A series of sea changes in class position have made Jasmine (Cate Blanchett) blue. Or is her rattled state symptomatic of something more fundamentally flawed in her psyche? Maybe it’s just early dementia? We see her nattering away to a fellow passenger in first-class; traumatized and narcissistic, she has a serious handicap when it comes to over-sharing. But Jasmine needs to share—the bad thoughts creep up when she’s all alone—and it seems anyone will do. She was not so long ago filthy rich. By the rather devastating end of Blue Jasmine, she’s mostly just filthy.
This is the work of the serious Woody, which is a good Woody in that seriousness can bring out a focus and discernment sometimes lacking in Allen’s recent comedies. Woody on the economy might sound like a dubious tag, but Blue Jasmine is pretty smart, if cynical by default, about the pitfalls of privilege and the ways that desires for class ascension corrupt everyone. As the film begins, Jasmine arrives in San Francisco. She’s hopeless, penniless and needs to crash at the modest home of her cashier sister Ginger (Sally Hawkins). Jasmine is self-absorbed and snobby, and Ginger seems set up as her salt-of-the-earth, pure-hearted foil, but Allen isn’t one to sentimentalize any class, so as the plot thickens Ginger will also spy an opportunity to better herself, however slightly, in the arms of a much classier man than her current beau, Chili (Bobby Cannavale), and stoops to deception—both of Chili and herself—to accelerate the new romance. The Ginger subplot may seem predictable, but it also feels alive, thanks in part to the nuance and urgency brought to it by Hawkins and Cannavale, and by Andrew Dice Clay giving a shockingly strong performance, and Louis C.K., who’s wonderful, not emphatically funny but a welcome breath of fresh air at the film’s musty midpoint. He’s one of those actors who should be working with Allen as much as possible.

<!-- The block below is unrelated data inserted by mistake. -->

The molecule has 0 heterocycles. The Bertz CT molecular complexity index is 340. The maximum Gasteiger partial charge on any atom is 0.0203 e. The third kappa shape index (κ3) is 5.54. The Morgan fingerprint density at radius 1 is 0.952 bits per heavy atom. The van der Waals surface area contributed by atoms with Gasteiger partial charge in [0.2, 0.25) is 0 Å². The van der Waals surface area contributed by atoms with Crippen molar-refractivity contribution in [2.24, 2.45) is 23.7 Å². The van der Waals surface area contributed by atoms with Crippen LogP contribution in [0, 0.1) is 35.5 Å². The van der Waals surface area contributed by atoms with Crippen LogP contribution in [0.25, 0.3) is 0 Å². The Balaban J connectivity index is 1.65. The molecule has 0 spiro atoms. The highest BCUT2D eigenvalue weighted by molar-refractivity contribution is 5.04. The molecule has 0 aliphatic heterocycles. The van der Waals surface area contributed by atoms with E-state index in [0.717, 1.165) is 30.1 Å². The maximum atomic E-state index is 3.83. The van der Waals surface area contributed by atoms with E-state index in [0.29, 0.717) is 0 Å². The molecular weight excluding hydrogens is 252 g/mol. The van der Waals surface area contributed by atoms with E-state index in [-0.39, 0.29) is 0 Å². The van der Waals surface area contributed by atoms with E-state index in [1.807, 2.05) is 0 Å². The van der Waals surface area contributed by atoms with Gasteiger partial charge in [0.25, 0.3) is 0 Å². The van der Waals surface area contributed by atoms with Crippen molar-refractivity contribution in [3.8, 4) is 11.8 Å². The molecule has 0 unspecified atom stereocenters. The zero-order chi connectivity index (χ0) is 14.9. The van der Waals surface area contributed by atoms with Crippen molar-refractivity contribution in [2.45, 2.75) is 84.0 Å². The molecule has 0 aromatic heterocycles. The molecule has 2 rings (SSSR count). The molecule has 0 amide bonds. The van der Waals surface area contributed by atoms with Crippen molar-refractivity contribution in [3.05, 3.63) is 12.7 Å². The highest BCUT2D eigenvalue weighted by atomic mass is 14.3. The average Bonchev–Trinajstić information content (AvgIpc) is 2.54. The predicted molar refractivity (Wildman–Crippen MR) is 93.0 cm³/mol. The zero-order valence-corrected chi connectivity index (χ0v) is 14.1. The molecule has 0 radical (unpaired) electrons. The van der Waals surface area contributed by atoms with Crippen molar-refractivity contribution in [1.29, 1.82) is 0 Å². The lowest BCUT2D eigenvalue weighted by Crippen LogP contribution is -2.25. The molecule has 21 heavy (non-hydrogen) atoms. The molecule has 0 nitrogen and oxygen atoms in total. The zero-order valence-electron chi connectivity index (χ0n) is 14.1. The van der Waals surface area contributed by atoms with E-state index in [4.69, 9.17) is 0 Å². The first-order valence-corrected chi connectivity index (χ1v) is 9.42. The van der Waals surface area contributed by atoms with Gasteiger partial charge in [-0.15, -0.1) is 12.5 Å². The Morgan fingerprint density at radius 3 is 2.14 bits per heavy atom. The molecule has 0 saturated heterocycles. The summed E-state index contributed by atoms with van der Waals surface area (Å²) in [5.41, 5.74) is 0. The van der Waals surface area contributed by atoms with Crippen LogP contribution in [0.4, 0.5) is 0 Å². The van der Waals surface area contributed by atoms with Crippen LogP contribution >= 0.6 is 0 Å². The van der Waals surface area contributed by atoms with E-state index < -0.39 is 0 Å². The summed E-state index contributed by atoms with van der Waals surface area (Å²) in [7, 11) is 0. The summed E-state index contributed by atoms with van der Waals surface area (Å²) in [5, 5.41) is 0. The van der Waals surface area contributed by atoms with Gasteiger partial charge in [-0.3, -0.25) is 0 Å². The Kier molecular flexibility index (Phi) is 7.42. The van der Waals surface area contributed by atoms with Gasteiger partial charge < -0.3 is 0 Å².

As is Alec Baldwin, very funny in an incoherent role in To Rome With Love and very slimy here as Hal, Jasmine’s ex, a Bernie Madoff-type whose imprisonment for running a Ponzi scheme leaves Jasmine—who may or may not have been onto him—broke and humiliated. “I sign everything,” Jasmine claims. “I’m very trusting.” Hal was a millionaire, a philanthropist and serial philanderer—we see him chatting up a nipply confection at what seems like an otherwise deadly boring party full of rich old people during one of Blue Jasmine’s many flashbacks. The line separating past and present in this film is diaphanous. For Jasmine, as her confusion burgeons, it occasionally dissolves altogether. At times the camera itself (Vicky Christina Barcelona’s Javier Aguirresarobe returns as Allen’s cinematographer) seems to float, disembodied, in time with Jasmine’s spells of dislocation. That these fugues finally work as well as they do are a testament to Blanchett’s daringness, collaborative intuition and clarity of choices. Amazingly, Allen claims to have not seen her in Liv Ullman’s 2009 production of A Streetcar Named Desire at the Brooklyn Academy of Music—amazing because Blanche Dubois is so obviously a template for Jasmine, whose mind keeps escaping to some idealized past. She too is always relying on the kindness of strangers, and is usually lying as a way of soliciting that kindness—a recipe for small, personal tragedies of the sort that Allen, however old-fashioned his sensibility may remain, is still very good at evoking.